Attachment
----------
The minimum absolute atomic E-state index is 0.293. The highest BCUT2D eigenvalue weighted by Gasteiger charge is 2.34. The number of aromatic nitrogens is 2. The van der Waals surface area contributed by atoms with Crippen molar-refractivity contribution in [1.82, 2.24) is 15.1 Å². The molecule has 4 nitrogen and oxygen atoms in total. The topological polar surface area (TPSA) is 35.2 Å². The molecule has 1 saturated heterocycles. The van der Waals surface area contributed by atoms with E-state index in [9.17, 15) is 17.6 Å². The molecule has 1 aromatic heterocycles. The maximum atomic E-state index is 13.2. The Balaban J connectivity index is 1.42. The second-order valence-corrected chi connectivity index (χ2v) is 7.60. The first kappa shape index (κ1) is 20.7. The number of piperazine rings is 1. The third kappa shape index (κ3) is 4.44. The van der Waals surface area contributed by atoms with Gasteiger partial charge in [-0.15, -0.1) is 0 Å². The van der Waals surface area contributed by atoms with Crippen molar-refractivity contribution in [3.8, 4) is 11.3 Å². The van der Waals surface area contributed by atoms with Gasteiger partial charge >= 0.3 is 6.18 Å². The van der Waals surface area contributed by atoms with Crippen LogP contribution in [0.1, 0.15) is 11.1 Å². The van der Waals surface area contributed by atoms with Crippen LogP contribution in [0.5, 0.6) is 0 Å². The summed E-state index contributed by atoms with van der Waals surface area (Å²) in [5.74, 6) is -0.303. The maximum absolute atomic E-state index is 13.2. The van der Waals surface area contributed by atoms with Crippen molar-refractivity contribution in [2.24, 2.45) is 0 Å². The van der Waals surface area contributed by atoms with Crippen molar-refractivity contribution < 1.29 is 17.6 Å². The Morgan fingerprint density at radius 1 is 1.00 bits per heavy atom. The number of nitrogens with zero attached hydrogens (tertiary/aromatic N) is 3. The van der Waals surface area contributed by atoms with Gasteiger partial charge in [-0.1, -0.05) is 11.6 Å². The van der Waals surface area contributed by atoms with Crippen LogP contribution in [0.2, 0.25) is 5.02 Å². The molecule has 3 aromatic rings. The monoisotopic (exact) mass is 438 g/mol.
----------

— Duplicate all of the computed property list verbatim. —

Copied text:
The minimum absolute atomic E-state index is 0.293. The highest BCUT2D eigenvalue weighted by Gasteiger charge is 2.34. The number of aromatic nitrogens is 2. The van der Waals surface area contributed by atoms with Crippen molar-refractivity contribution in [1.82, 2.24) is 15.1 Å². The molecule has 4 nitrogen and oxygen atoms in total. The topological polar surface area (TPSA) is 35.2 Å². The molecule has 1 saturated heterocycles. The van der Waals surface area contributed by atoms with E-state index in [9.17, 15) is 17.6 Å². The molecule has 1 aromatic heterocycles. The maximum atomic E-state index is 13.2. The Balaban J connectivity index is 1.42. The second-order valence-corrected chi connectivity index (χ2v) is 7.60. The first kappa shape index (κ1) is 20.7. The number of piperazine rings is 1. The third kappa shape index (κ3) is 4.44. The van der Waals surface area contributed by atoms with Gasteiger partial charge in [-0.15, -0.1) is 0 Å². The van der Waals surface area contributed by atoms with Crippen molar-refractivity contribution in [3.8, 4) is 11.3 Å². The van der Waals surface area contributed by atoms with Gasteiger partial charge >= 0.3 is 6.18 Å². The van der Waals surface area contributed by atoms with Crippen LogP contribution in [0.1, 0.15) is 11.1 Å². The van der Waals surface area contributed by atoms with Crippen LogP contribution in [0.5, 0.6) is 0 Å². The summed E-state index contributed by atoms with van der Waals surface area (Å²) in [5.74, 6) is -0.303. The maximum absolute atomic E-state index is 13.2. The van der Waals surface area contributed by atoms with Crippen molar-refractivity contribution in [2.24, 2.45) is 0 Å². The van der Waals surface area contributed by atoms with Crippen molar-refractivity contribution < 1.29 is 17.6 Å². The Morgan fingerprint density at radius 1 is 1.00 bits per heavy atom. The number of nitrogens with zero attached hydrogens (tertiary/aromatic N) is 3. The van der Waals surface area contributed by atoms with Gasteiger partial charge in [-0.1, -0.05) is 11.6 Å². The van der Waals surface area contributed by atoms with Crippen LogP contribution in [0.2, 0.25) is 5.02 Å². The molecule has 3 aromatic rings. The monoisotopic (exact) mass is 438 g/mol.